In mathematics, a Carleman matrix is a matrix used to convert function composition into matrix multiplication. It is often used in iteration theory to find the continuous iteration of functions which cannot be iterated by pattern recognition alone. Other uses of Carleman matrices occur in the theory of probability generating functions, and Markov chains.

## Definition

The Carleman matrix of an infinitely differentiable function ${\displaystyle f(x)}$ is defined as:

${\displaystyle M[f]_{jk}={\frac {1}{k!))\left[{\frac {d^{k)){dx^{k))}(f(x))^{j}\right]_{x=0}~,}$

so as to satisfy the (Taylor series) equation:

${\displaystyle (f(x))^{j}=\sum _{k=0}^{\infty }M[f]_{jk}x^{k}.}$

For instance, the computation of ${\displaystyle f(x)}$ by

${\displaystyle f(x)=\sum _{k=0}^{\infty }M[f]_{1,k}x^{k}.~}$

simply amounts to the dot-product of row 1 of ${\displaystyle M[f]}$ with a column vector ${\displaystyle \left[1,x,x^{2},x^{3},...\right]^{\tau ))$.

The entries of ${\displaystyle M[f]}$ in the next row give the 2nd power of ${\displaystyle f(x)}$:

${\displaystyle f(x)^{2}=\sum _{k=0}^{\infty }M[f]_{2,k}x^{k}~,}$

and also, in order to have the zeroth power of ${\displaystyle f(x)}$ in ${\displaystyle M[f]}$, we adopt the row 0 containing zeros everywhere except the first position, such that

${\displaystyle f(x)^{0}=1=\sum _{k=0}^{\infty }M[f]_{0,k}x^{k}=1+\sum _{k=1}^{\infty }0\cdot x^{k}~.}$

Thus, the dot product of ${\displaystyle M[f]}$ with the column vector ${\displaystyle {\begin{bmatrix}1,x,x^{2},...\end{bmatrix))^{T))$ yields the column vector ${\displaystyle \left[1,f(x),f(x)^{2},...\right]^{T))$, i.e.,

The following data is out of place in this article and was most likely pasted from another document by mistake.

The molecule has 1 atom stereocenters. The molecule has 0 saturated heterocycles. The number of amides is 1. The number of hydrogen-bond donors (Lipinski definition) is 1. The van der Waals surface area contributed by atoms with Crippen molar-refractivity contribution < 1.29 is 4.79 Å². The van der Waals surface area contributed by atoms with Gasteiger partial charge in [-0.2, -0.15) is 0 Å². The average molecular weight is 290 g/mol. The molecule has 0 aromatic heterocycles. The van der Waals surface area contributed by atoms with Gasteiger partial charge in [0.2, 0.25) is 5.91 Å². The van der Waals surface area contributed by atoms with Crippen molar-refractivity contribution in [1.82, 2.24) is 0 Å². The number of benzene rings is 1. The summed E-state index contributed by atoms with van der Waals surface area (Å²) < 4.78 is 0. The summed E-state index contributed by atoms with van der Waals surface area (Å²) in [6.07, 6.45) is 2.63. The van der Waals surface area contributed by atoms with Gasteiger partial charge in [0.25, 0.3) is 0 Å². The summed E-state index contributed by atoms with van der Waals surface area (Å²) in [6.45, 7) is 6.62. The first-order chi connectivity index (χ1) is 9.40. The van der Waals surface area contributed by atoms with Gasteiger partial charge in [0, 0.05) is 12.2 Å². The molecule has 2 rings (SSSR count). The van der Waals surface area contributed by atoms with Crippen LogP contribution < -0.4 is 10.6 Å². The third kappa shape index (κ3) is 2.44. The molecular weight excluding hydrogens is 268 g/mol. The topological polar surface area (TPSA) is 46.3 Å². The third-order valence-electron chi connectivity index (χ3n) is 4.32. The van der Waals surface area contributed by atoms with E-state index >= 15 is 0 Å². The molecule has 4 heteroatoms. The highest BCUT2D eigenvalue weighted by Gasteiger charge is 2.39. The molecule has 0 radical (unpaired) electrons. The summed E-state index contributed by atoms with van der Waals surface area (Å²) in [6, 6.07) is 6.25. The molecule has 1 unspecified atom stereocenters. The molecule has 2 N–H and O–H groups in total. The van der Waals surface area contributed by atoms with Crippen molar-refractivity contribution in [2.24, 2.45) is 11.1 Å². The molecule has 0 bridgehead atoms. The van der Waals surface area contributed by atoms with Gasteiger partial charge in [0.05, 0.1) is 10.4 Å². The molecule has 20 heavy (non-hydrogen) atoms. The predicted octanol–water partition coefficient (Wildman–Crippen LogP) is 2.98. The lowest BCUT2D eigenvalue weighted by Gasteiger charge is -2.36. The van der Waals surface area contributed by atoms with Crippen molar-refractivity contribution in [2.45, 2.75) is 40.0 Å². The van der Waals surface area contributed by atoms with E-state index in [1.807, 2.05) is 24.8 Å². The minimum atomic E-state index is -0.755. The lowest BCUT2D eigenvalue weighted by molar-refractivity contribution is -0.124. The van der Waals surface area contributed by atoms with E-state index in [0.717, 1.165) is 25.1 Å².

${\displaystyle M[f]{\begin{bmatrix}1\\x\\x^{2}\\x^{3}\\\vdots \end{bmatrix))={\begin{bmatrix}1\\f(x)\\(f(x))^{2}\\(f(x))^{3}\\\vdots \end{bmatrix)).}$

## Generalization

A generalization of the Carleman matrix of a function can be defined around any point, such as:

${\displaystyle M[f]_{x_{0))=M_{x}[x-x_{0}]M[f]M_{x}[x+x_{0}]}$

or ${\displaystyle M[f]_{x_{0))=M[g]}$ where ${\displaystyle g(x)=f(x+x_{0})-x_{0))$. This allows the matrix power to be related as:

${\displaystyle (M[f]_{x_{0)))^{n}=M_{x}[x-x_{0}]M[f]^{n}M_{x}[x+x_{0}]}$

### General Series

Another way to generalize it even further is think about a general series in the following way:
Let ${\displaystyle h(x)=\sum _{n}c_{n}(h)\cdot \psi _{n}(x)}$ be a series approximation of ${\displaystyle h(x)}$, where ${\displaystyle \{\psi _{n}(x)\}_{n))$ is a basis of the space containing ${\displaystyle h(x)}$
Assuming that ${\displaystyle \{\psi _{n}(x)\}_{n))$ is also a basis for ${\displaystyle f(x)}$, We can define ${\displaystyle G[f]_{mn}=c_{n}(\psi _{m}\circ f)}$, therefore we have ${\displaystyle \psi _{m}\circ f=\sum _{n}c_{n}(\psi _{m}\circ f)\cdot \psi _{n}=\sum _{n}G[f]_{mn}\cdot \psi _{n))$, now we can prove that ${\displaystyle G[g\circ f]=G[g]\cdot G[f]}$, if we assume that ${\displaystyle \{\psi _{n}(x)\}_{n))$ is also a basis for ${\displaystyle g(x)}$ and ${\displaystyle g(f(x))}$.
Let ${\displaystyle g(x)}$ be such that ${\displaystyle \psi _{l}\circ g=\sum _{m}G[g]_{lm}\cdot \psi _{m))$ where ${\displaystyle G[g]_{lm}=c_{m}(\psi _{l}\circ g)}$.
Now
{\displaystyle {\begin{aligned}\sum _{n}G[g\circ f]_{ln}\psi _{n}=\psi _{l}\circ (g\circ f)&=(\psi _{l}\circ g)\circ f\\&=\sum _{m}G[g]_{lm}(\psi _{m}\circ f)\\&=\sum _{m}G[g]_{lm}\sum _{n}G[f]_{mn}\psi _{n}\\&=\sum _{n,m}G[g]_{lm}G[f]_{mn}\psi _{n}\\&=\sum _{n}(\sum _{m}G[g]_{lm}G[f]_{mn})\psi _{n}\end{aligned))}